I have then blended this savoury white paste with all my aromatics to create the main curry base. The veggies are roasted separately and add right at the end, to ensure they are not mushy but intense in flavour with a slight bite. The lemon myrtle is added at the very end to ensure its flavour is optimum and the fragrance lifts the curry to new heights. I hope you try this beautiful native Australian ingredient in your cooking. It is utterly unique and delicious. Don’t forget to tag me on Instagram when you post your Lemon Myrtle Green Veg Curry. Happy cooking!
disclaimer – This post is sponsored by Australian Native Products. The beautiful recipe was specially created for them using their lemon myrtle. All opinions are my own. I love lemon myrtle and many of the beautiful Australian native ingredients and try to use them in my cooking very often.
LEMON MYRTLE GREEN VEG CURRY
- 1 small sweet potato peeled and cut into 2-inch pieces
- 1 small carrot peeled and cut into 1-inch rounds
- 1 cup cauliflower florets
- 3 brussels sprouts halved
- 1 large onion peeled and chopped
- 1/2 cup raw macadamia nuts
- 1 inch piece of ginger chopped
- 5 garlic cloves
- 1 lemongrass white only, chopped
- 1 long green cayenne chilli
- ½ bunch of coriander stalks and leaves
- 2 tablespoon olive oil
- 2 tablespoons lime juice
- 2 tablespoons coconut sugar
- 1 ½ teaspoons salt
- 400 ml coconut milk
- 125 ml vegetable stock
- 1 teaspoon lemon myrtle 2mm leaves
- ½ cup broccoli florets
- 4-5 snow peas sliced in half
- Red chilli flakes, coriander leaves, extra lemon myrtle, lime wedges – to serve
Pre-heat oven to 200°C. Place sweet potato, carrot, cauliflower and brussels sprouts in a rimmed baking tray. Drizzle lightly with olive oil. Roast in the oven for 20 minutes. Remove and set aside.
Place onion and macadamia nuts in a small saucepan with enough water to cover them (about 2 cups). Bring to boil on medium-low heat and cook for 15-20 minutes until onion is tender and most of the liquid has evaporated. Remove from heat and cool completely.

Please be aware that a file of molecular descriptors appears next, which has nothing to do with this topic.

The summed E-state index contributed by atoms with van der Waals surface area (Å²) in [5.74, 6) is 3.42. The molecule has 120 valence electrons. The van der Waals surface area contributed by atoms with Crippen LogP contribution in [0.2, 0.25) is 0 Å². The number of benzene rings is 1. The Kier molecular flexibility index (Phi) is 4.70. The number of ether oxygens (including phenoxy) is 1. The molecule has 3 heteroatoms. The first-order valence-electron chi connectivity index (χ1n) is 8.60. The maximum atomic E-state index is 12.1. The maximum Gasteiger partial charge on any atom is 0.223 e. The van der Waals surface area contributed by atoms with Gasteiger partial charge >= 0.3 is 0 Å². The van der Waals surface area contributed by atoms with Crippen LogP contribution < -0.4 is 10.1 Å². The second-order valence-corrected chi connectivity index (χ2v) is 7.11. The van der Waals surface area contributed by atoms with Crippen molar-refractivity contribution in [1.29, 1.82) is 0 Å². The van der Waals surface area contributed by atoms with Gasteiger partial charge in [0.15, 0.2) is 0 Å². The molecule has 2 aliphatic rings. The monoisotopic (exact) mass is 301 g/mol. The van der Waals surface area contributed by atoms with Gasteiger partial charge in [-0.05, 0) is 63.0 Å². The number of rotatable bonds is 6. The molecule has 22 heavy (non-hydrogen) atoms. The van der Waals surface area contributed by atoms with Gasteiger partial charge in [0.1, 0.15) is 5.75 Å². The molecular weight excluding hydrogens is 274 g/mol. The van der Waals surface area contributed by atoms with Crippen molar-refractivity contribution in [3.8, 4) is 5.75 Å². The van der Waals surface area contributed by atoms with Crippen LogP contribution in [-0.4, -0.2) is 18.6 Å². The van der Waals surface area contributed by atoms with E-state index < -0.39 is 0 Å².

Add onion-macadamia mixture to a small food processor or blender. Add ginger, garlic, lemongrass, green chilli, coriander and half a cup of water. Blend until smooth and no longer grainy.
Heat oil in a heavy bottomed pan on medium. Add the green onion and spice paste to the pan. Sauté for 3-4 minutes tossing constantly until the paste starts turning a shade darker and no longer smells raw.
Add lime juice, coconut sugar and salt. Reduce heat to medium-low and cook the paste for 8 minutes until fragrant and quite dry. Toss occasionally with a wooden spatula to ensure that it doesn’t stick to the pan.
Add coconut milk and stock. Simmer on medium-low heat and cook for 8 minutes until the sauce is fragrant. If too thick, add a quarter cup stock to loosen the sauce.
Add lemon myrtle, broccoli and snow peas. Increase heat to medium and cook for 2 minutes until the veggies are just tender. Add the roasted veggies to the pan. Mix well. Cook for another minute until heated through.
Remove from heat. Garnish with red chilli flakes, coriander leaves and a sprinkling of extra lemon myrtle. Serve hot with rice and lime wedges.
The curry paste can be made a couple of days ahead and stored in the fridge. The roasted curry paste can also be frozen for up to a month in the freezer.
Different brands of coconut milk have different densities. If your curry thickens up too much, you can easily loosen it up with some stock.